Students Overcame Technical, Cultural, And Language
27 Afghan Aircrew are being trained in Wiltshire as part of a
two year program run by the UK Joint Helicopter Command (JHC),
supported throughout by QinetiQ. Training of the Afghan Pilots and
flight engineers began in February 2008 at Boscombe Down under
The aircrew have been trained on fixed wing and rotary wing
aircraft and are nearing the completion of their training in the UK
in March 2010. They will fly the Mi-17 when they return to
Afghanistan where their training will continue.
"I'm delighted with how all the Afghan students coped with the
cultural, language and technical elements of their training,"
stated Wg Cdr Al Smith, Officer Commanding the Special Duties
"The students, who are officers in the Afghan National Security
Force, took part in English classes before beginning their flight
training with 10 hours on a Firefly airplane before each spending
over 60 hours in the Gazelle helicopter. They then transferred to
the Mi-17 helicopter, flying over 40-hours each including basics in
tactical flying, formation keeping, confined area landings and some
defensive maneuvers. Their training will continue once they arrive
in Afghanistan, preparing them for operating in the hot and high
conditions there, enabling them to both build on and share what
they have learned."
QinetiQ initially provided Release to Service recommendations
for the two Curium Mi-17 aircraft, enabling them to be placed on
the UK military register, with follow on recommendations to
increase capability. It has subsequently provided a comprehensive
range of managed services including airworthiness capability and
the full range of engineering support needed to maintain the
aircraft. The QinetiQ team of over 25 has also been fully supported
in engineering activities by its sub-contractor Helisota, a
Lithuanian maintenance and repair company with extensive Mi-17
aircraft experience. Helisota has provided several engineers with
specific Mi-17 experience to assist in the maintenance of the
aircraft as well as providing Post Design Services capability.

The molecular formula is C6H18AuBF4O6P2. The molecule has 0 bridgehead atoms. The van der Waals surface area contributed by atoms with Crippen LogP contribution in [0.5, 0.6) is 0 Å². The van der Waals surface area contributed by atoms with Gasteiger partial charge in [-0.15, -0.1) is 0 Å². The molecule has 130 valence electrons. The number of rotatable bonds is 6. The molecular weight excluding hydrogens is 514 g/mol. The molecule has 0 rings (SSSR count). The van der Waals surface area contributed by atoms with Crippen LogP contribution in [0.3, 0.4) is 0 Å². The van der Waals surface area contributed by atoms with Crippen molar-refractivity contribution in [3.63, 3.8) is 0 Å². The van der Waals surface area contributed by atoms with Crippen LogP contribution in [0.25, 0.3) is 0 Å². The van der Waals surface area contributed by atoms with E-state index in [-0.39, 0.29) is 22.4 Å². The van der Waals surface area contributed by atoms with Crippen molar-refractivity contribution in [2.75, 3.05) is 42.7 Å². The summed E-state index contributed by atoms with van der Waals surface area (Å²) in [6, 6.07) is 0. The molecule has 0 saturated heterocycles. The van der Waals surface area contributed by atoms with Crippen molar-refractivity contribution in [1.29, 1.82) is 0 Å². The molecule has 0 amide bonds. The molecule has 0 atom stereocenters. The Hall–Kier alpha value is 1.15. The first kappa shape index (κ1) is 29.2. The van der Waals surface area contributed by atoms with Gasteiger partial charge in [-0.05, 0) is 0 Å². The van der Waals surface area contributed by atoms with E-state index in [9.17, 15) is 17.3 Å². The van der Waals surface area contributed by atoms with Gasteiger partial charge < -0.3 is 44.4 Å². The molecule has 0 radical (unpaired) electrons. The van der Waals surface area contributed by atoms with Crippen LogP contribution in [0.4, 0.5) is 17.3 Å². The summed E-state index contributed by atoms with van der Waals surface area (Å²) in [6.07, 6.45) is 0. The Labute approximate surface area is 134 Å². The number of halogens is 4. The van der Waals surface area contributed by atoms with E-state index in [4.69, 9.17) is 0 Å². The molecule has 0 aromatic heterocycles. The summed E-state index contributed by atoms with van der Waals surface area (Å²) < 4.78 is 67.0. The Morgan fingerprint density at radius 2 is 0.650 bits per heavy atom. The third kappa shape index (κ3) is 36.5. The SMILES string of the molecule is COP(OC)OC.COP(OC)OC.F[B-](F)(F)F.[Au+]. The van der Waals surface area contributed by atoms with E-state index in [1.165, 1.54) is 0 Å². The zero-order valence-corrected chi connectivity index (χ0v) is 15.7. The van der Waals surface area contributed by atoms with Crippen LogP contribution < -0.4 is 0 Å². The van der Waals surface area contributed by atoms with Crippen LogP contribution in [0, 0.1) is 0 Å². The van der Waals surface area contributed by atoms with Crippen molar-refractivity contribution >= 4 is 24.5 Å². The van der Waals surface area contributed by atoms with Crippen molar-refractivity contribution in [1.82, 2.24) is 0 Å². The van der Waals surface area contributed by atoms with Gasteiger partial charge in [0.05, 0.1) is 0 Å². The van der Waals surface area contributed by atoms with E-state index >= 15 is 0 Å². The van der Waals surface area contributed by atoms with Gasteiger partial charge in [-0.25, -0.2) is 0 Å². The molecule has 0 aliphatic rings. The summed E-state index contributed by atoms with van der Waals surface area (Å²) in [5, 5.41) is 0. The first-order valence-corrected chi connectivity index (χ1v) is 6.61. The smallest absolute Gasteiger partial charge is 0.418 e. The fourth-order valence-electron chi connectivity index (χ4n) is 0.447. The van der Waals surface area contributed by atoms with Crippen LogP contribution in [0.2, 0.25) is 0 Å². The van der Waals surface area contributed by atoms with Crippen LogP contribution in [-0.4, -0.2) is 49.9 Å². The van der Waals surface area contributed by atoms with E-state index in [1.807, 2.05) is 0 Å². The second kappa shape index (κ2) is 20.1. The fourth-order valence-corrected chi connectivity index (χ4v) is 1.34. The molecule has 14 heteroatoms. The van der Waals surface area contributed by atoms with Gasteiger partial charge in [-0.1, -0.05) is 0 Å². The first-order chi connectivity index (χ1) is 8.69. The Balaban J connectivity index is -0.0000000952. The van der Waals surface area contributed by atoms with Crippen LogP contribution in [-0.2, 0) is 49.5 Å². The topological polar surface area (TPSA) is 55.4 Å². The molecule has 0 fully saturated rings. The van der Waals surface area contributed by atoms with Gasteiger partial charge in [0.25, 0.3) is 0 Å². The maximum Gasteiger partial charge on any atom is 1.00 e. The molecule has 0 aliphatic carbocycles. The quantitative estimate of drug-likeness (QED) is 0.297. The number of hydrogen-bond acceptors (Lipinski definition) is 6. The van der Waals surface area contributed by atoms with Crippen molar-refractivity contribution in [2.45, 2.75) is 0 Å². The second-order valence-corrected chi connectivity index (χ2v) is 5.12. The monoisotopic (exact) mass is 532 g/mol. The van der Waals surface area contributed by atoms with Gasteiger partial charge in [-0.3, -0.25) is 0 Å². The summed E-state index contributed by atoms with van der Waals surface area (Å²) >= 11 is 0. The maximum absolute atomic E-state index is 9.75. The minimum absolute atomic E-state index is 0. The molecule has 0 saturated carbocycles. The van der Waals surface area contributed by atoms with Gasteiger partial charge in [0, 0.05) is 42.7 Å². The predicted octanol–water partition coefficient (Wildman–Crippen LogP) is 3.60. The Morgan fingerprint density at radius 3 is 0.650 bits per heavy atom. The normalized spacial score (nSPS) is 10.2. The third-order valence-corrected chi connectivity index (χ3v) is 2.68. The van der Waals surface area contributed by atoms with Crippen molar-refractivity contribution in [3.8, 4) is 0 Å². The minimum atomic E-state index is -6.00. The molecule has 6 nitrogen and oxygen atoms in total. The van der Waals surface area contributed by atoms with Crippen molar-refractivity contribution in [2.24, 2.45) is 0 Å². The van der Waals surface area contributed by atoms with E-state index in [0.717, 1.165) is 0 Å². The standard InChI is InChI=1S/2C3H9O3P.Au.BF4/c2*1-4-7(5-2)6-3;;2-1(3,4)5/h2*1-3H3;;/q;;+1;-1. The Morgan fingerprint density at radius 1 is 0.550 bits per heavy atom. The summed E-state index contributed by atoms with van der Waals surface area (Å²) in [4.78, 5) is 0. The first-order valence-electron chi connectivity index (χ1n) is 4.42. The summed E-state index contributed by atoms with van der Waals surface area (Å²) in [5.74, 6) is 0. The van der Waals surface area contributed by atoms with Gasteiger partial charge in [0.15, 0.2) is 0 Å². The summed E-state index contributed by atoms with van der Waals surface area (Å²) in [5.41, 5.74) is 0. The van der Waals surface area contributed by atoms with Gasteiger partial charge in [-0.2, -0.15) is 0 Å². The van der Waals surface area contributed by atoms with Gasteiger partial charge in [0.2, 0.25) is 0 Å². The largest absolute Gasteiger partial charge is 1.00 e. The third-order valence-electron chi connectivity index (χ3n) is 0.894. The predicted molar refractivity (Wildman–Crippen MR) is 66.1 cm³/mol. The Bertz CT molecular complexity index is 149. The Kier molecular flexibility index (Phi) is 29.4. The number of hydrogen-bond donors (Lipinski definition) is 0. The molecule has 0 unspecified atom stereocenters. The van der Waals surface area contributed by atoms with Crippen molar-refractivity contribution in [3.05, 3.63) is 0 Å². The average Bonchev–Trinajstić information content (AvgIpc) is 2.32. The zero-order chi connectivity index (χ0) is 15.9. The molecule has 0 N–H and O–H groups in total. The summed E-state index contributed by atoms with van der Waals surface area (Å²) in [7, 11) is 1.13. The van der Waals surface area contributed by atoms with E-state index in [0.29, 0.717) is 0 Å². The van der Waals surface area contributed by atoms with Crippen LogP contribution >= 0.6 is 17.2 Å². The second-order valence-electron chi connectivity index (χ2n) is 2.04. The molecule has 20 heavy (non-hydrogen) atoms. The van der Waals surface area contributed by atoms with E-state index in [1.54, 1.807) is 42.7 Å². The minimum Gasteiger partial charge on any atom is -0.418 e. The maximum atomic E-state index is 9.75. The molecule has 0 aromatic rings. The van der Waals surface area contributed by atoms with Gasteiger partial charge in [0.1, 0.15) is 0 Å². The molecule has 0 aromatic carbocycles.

"This was a unique project; we faced a huge challenges and we
were working to very strict timescales," explained Jeff Gardner,
QinetiQ's Technical Manager of Project Curium.
"You have to be pragmatic when faced with these challenges, but
we were able to rise to the challenge and approached countries with
appropriate experience and experts who had used the aircraft for
additional support. The aircraft arrived in the UK with some issues
which had to be solved before they could be used for training. The
cockpit instruments had to be anglicised from the aircraft's native
Cyrillic, although some instruments still bear elements of the
Russian alphabet. QinetiQ was also tasked with producing a new
maintenance timetable that reflected existing UK operating
standards and the experience we have gained puts us in good stead
should we be asked to develop civil or military support programs
for other 'unusual' aircraft types in the future."
One of the pilot instructors is Royal Navy Lieutenant Bridget
Compain who has carried out several tours of Afghanistan. She was
keen to volunteer when she heard about the chance to fly the
aircraft and train Afghan crews in their use.
Lieutenant Bridget Compain said "When I heard about the project
I was excited about flying the aircraft and the challenge of
training the Afghans and it has proved thoroughly enjoyable. It is
a unique experience to have the Mi-17 in the UK and especially on a
military register. I love flying the aircraft and the students have
been fantastic - studious, respectful and hard working. It has been
very rewarding. The language barrier is the biggest challenge. But
as an instructor you just need to be sure you word any instructions
in a clear way."
Two of Lt Compain's Afghan students, Karim and Sayeed
(preferring not to give their full names for security reasons) said
they were looking forward to using their skills for real in
Afghanistan. 2nd Lieutenant Karim, who had never flown previously
and was selected for the course from the Afghan Security Forces,
said his first time flying a helicopter in the UK was "big
He praised the instruction he had received from the British
staff but said he was keen to return to his home country and put
his skills into action. "I now want to help my country and serve my
people," Karim said.
Sayeed, another Afghan trainee helicopter pilot said "I want to
work for our people. I want stability in my country, and I want
peace in my country, because we are anti-terrorist. We are against
those people who are against our country. So if those people are
against us, so I am against them, this is for sure. That's why I am
This is a small-scale project with a high return. Time and
effort invested in training the Afghan crews enables an eventual
withdrawal of UK forces and the program has already yielded
tangible results. A number of crews have completed their training
and returned to Afghanistan where initial reports suggest they are
a well-respected, competent and motivated cadre of professionals.
The crews trained here in UK are the seed corn of an indigenous
Afghan National Security Force helicopter capability.